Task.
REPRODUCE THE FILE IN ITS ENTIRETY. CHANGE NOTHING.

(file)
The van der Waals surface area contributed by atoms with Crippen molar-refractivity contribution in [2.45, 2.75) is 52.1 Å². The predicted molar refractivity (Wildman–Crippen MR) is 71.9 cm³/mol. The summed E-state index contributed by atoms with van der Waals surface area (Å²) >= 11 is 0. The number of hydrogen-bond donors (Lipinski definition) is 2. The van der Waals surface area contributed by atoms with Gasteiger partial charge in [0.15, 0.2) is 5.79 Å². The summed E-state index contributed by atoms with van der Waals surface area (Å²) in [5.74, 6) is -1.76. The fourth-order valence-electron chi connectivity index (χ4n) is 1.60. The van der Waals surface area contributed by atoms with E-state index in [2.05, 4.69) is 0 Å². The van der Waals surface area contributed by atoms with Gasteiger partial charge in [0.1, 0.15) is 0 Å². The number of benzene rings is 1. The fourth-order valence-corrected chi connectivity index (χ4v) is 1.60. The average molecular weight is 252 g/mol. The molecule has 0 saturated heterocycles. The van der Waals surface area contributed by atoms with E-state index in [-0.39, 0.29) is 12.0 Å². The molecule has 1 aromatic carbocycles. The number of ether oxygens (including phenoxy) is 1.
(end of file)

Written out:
The van der Waals surface area contributed by atoms with Crippen molar-refractivity contribution in [2.45, 2.75) is 52.1 Å². The predicted molar refractivity (Wildman–Crippen MR) is 71.9 cm³/mol. The summed E-state index contributed by atoms with van der Waals surface area (Å²) >= 11 is 0. The number of hydrogen-bond donors (Lipinski definition) is 2. The van der Waals surface area contributed by atoms with Gasteiger partial charge in [0.15, 0.2) is 5.79 Å². The summed E-state index contributed by atoms with van der Waals surface area (Å²) in [5.74, 6) is -1.76. The fourth-order valence-electron chi connectivity index (χ4n) is 1.60. The van der Waals surface area contributed by atoms with E-state index in [2.05, 4.69) is 0 Å². The van der Waals surface area contributed by atoms with Gasteiger partial charge in [0.1, 0.15) is 0 Å². The number of benzene rings is 1. The fourth-order valence-corrected chi connectivity index (χ4v) is 1.60. The average molecular weight is 252 g/mol. The molecule has 0 saturated heterocycles. The van der Waals surface area contributed by atoms with E-state index in [-0.39, 0.29) is 12.0 Å². The molecule has 1 aromatic carbocycles. The number of ether oxygens (including phenoxy) is 1.